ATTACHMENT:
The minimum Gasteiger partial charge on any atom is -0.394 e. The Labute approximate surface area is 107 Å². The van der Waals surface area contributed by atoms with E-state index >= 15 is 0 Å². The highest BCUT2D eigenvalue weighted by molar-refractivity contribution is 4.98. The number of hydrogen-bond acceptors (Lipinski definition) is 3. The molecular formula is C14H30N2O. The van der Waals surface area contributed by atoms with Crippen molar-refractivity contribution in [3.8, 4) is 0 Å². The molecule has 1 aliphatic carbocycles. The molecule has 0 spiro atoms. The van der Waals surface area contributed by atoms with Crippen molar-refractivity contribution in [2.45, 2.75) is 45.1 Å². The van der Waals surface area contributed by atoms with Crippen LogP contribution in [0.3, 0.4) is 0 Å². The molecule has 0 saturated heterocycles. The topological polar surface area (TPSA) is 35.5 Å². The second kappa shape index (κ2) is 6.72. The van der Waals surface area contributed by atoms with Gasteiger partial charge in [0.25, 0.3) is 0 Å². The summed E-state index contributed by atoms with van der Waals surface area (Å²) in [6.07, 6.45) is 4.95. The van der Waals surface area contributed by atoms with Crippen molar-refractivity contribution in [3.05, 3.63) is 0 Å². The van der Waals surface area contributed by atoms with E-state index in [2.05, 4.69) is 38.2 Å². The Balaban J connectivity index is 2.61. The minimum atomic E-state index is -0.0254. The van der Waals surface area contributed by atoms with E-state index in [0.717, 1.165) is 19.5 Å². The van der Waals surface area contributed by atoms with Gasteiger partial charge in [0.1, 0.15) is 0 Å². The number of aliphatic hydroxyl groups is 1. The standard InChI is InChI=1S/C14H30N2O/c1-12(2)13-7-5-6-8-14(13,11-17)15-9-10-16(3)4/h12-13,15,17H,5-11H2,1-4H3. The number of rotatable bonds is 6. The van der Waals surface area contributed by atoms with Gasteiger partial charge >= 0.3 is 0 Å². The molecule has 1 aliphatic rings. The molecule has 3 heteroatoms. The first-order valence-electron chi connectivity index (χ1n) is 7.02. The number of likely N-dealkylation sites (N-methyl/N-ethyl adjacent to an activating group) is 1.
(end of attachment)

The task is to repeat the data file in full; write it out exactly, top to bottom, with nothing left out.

The minimum Gasteiger partial charge on any atom is -0.394 e. The Labute approximate surface area is 107 Å². The van der Waals surface area contributed by atoms with E-state index >= 15 is 0 Å². The highest BCUT2D eigenvalue weighted by molar-refractivity contribution is 4.98. The number of hydrogen-bond acceptors (Lipinski definition) is 3. The molecular formula is C14H30N2O. The van der Waals surface area contributed by atoms with Crippen molar-refractivity contribution in [3.8, 4) is 0 Å². The molecule has 1 aliphatic carbocycles. The molecule has 0 spiro atoms. The van der Waals surface area contributed by atoms with Crippen molar-refractivity contribution in [2.45, 2.75) is 45.1 Å². The van der Waals surface area contributed by atoms with Crippen LogP contribution in [0.3, 0.4) is 0 Å². The molecule has 0 saturated heterocycles. The topological polar surface area (TPSA) is 35.5 Å². The second kappa shape index (κ2) is 6.72. The van der Waals surface area contributed by atoms with Gasteiger partial charge in [0.25, 0.3) is 0 Å². The summed E-state index contributed by atoms with van der Waals surface area (Å²) in [6.07, 6.45) is 4.95. The van der Waals surface area contributed by atoms with Crippen molar-refractivity contribution in [3.05, 3.63) is 0 Å². The van der Waals surface area contributed by atoms with E-state index in [2.05, 4.69) is 38.2 Å². The Balaban J connectivity index is 2.61. The minimum atomic E-state index is -0.0254. The van der Waals surface area contributed by atoms with E-state index in [0.717, 1.165) is 19.5 Å². The van der Waals surface area contributed by atoms with Gasteiger partial charge in [0.1, 0.15) is 0 Å². The number of aliphatic hydroxyl groups is 1. The standard InChI is InChI=1S/C14H30N2O/c1-12(2)13-7-5-6-8-14(13,11-17)15-9-10-16(3)4/h12-13,15,17H,5-11H2,1-4H3. The number of rotatable bonds is 6. The van der Waals surface area contributed by atoms with Gasteiger partial charge >= 0.3 is 0 Å². The molecule has 1 aliphatic rings. The molecule has 3 heteroatoms. The first-order valence-electron chi connectivity index (χ1n) is 7.02. The number of likely N-dealkylation sites (N-methyl/N-ethyl adjacent to an activating group) is 1.